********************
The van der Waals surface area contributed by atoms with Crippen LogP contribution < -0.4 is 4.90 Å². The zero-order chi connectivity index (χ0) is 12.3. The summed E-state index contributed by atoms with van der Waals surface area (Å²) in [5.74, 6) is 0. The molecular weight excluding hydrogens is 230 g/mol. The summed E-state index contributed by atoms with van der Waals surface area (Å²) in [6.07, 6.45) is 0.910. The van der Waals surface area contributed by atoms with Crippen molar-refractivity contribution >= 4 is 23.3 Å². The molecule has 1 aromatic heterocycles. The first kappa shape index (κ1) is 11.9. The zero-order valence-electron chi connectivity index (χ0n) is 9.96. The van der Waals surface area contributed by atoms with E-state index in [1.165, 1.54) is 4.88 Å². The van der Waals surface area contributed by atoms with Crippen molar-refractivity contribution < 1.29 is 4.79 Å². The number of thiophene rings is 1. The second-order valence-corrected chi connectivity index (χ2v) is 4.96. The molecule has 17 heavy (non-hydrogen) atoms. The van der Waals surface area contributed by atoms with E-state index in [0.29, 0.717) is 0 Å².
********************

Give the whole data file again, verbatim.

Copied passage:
The van der Waals surface area contributed by atoms with Crippen LogP contribution < -0.4 is 4.90 Å². The zero-order chi connectivity index (χ0) is 12.3. The summed E-state index contributed by atoms with van der Waals surface area (Å²) in [5.74, 6) is 0. The molecular weight excluding hydrogens is 230 g/mol. The summed E-state index contributed by atoms with van der Waals surface area (Å²) in [6.07, 6.45) is 0.910. The van der Waals surface area contributed by atoms with Crippen molar-refractivity contribution >= 4 is 23.3 Å². The molecule has 1 aromatic heterocycles. The first kappa shape index (κ1) is 11.9. The zero-order valence-electron chi connectivity index (χ0n) is 9.96. The van der Waals surface area contributed by atoms with E-state index in [1.165, 1.54) is 4.88 Å². The van der Waals surface area contributed by atoms with Crippen molar-refractivity contribution < 1.29 is 4.79 Å². The number of thiophene rings is 1. The second-order valence-corrected chi connectivity index (χ2v) is 4.96. The molecule has 17 heavy (non-hydrogen) atoms. The van der Waals surface area contributed by atoms with E-state index in [0.29, 0.717) is 0 Å².